In time, the Hill Stakes could fill that void as the race and potentially push for Group 1 status as the race’s honour roll already reads like a who’s who of Australian racing including Phar Lap (1930-1931), Peter Pan (1932, 1935), Bernborough (1946), Redcraze (1956-57), Gunsynd (1972), Super Impose (1991), Saintly (1996), Tie The Knot (1999), Desert War (2004-05) and Verry Elleegant (2019).

Meanwhile, Racing NSW stewards have agreed to allow four jockeys to ride overweight in the $1.5 million The TAB Epsom on Saturday.

Tim Clark will ride Sky Lab at 52.5kg or 2kg over the allotted weight, Ashman’s jockey Jeff Penza rides his mount at 52kg (1.5kg over) and Regan Bayliss is on Private Eye at 52.5kg (1.5kg over). Hall of Famer Glen Boss (pictured) is chasing a fifth win in the Epsom on Reloaded who he rides at 52.5kg (1.5kg over). If Boss is successful on Reloaded, he will equal one of the oldest records in Australian racing. Don Nicholson rode his fifth Epsom winner in 1884.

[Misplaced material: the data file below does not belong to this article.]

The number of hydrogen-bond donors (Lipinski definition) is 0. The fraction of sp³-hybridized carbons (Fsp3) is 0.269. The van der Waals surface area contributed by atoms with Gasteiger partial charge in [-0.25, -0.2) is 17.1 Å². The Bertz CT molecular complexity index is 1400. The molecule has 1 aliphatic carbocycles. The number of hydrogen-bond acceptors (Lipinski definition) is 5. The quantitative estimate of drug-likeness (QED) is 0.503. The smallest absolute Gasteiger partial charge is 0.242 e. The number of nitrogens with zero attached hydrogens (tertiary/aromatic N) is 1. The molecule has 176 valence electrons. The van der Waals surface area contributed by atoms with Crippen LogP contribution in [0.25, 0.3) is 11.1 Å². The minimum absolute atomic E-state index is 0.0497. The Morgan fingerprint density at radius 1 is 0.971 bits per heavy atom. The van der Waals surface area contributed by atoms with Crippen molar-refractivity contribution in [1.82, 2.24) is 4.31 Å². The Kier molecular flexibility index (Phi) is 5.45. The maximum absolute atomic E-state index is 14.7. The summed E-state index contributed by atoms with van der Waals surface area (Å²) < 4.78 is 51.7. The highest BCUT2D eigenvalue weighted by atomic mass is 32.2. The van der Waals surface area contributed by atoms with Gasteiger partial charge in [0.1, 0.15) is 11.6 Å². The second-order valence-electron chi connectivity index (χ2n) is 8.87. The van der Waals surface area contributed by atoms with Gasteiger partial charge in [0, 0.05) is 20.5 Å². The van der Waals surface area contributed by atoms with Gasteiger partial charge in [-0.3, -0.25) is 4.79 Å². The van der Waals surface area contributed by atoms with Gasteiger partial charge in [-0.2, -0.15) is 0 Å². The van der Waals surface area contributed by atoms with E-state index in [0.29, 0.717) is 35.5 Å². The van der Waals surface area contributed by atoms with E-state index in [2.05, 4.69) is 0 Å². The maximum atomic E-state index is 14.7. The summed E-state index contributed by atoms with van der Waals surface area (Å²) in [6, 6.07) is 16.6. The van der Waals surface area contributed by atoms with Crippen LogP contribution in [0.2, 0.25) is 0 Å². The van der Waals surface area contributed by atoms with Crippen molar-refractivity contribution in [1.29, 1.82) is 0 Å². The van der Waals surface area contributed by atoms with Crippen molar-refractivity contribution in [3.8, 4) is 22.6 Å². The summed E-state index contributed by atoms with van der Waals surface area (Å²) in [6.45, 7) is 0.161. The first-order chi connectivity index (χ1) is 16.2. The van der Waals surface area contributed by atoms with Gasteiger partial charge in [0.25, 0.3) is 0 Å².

Cessnock Racecourse will receive a $11.5 million upgrade as part of the NSW Government’s $67 million investment in regional racing.

The Minister responsible for Racing, Kevin Anderson said the upgrade means Cessnock will soon have access to first class training facilities with new stables for 300 horses and a synthetic training track.

Anderson said the Cessnock allocation comes in the $20 million spend budgeted for Scone racetrack and $4.2 million worth of improvements at Muswellbrook.

“Earlier this year the NSW Government announced the single biggest investment in regional racing and I am pleased to announce that Cessnock racecourse will receive significant upgrades as part of that funding,” Anderson said.

Racing NSW chairman, Russell Balding said the Cessnock announcement will “ensure the ongoing sustainability of racing in the Cessnock region.”

“Importantly it will allow local trainers to compete with provincial and city-based trainers on an equal footing in respect of access to modern training infrastructure and facilities and allow country horses to be more competitive.” Balding said.

Originally published as Sydney racing on free-to-air for next five years in new deal with Racing NSW, ATC and Channel 7